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It looks like the MTA’s $836 million plan to stop the dangerous subway fires that have plagued the system has yet to pay off, as the number of blazes has actually increased over the past year.

The Subway Action Plan was enacted on July 25, 2017 after a surge of fires injured dozens of riders and trapped others inside sealed subway cars. That summer was later dubbed “The Summer of Hell,” ironic given the fiery conditions commuters were forced to endure.

The MTA’s $836-million-dollar effort to stop the lethal fires has been largely unsuccessful, as 963 car and station fires – three more than the previous year – were recorded between July 2017 and July 2018.

Officials vaunt that although station and car fires have increased, the number of fires on the tracks, most commonly due to litter or debris, has decreased. And while they aren’t incorrect, a decrease of 27 fires – from 698 to 671 – is certainly not a triumphant success.

It is likely this reduction was not even due to the Subway Action Plan, but rather to a crack-down on littering. In September of 2017, fines were doubled from $50 to $100, and the NYPD issued over 74% more tickets than the same period of the previous year.

Despite the MTA’s failure overall, more plans are reportedly being discussed, allowing the agency to “address litter more aggressively” and further reduce the number of track fires. One such plan includes three new “vacuum trains,” designed to clean the tracks as they travel.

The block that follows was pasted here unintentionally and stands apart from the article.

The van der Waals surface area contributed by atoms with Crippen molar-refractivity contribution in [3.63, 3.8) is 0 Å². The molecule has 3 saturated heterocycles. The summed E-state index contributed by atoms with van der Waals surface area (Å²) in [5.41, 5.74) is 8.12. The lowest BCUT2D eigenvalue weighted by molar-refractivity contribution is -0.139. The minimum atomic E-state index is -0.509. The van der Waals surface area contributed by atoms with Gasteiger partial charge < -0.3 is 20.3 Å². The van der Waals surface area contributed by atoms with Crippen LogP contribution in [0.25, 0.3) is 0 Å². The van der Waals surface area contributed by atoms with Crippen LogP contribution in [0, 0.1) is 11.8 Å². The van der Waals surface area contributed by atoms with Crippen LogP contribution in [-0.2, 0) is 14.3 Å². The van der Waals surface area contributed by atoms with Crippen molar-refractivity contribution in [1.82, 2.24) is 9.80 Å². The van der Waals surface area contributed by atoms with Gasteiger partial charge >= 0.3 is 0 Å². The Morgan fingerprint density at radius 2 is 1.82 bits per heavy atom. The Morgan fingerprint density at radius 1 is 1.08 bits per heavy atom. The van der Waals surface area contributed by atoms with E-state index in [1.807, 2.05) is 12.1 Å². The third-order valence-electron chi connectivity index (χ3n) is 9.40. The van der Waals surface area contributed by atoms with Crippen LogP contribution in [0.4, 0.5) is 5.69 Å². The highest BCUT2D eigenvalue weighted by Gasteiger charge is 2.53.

While this appears to be good for track fires, there are still the remaining 963 car and station fires to be concerned about. Commuter safety is at stake, and despite increasing fires and persistently dangerous conditions, a fare hike of 4% is scheduled to occur in the beginning of 2019.

Subway fires are burning up MTA funds and leaving commuters in the rubble. The agency is throwing exorbitant amounts of money at the problem with no solution other than hustling riders out of more money. As per usual, customers are paying for the MTA’s negligence, both with their wallets and their safety.

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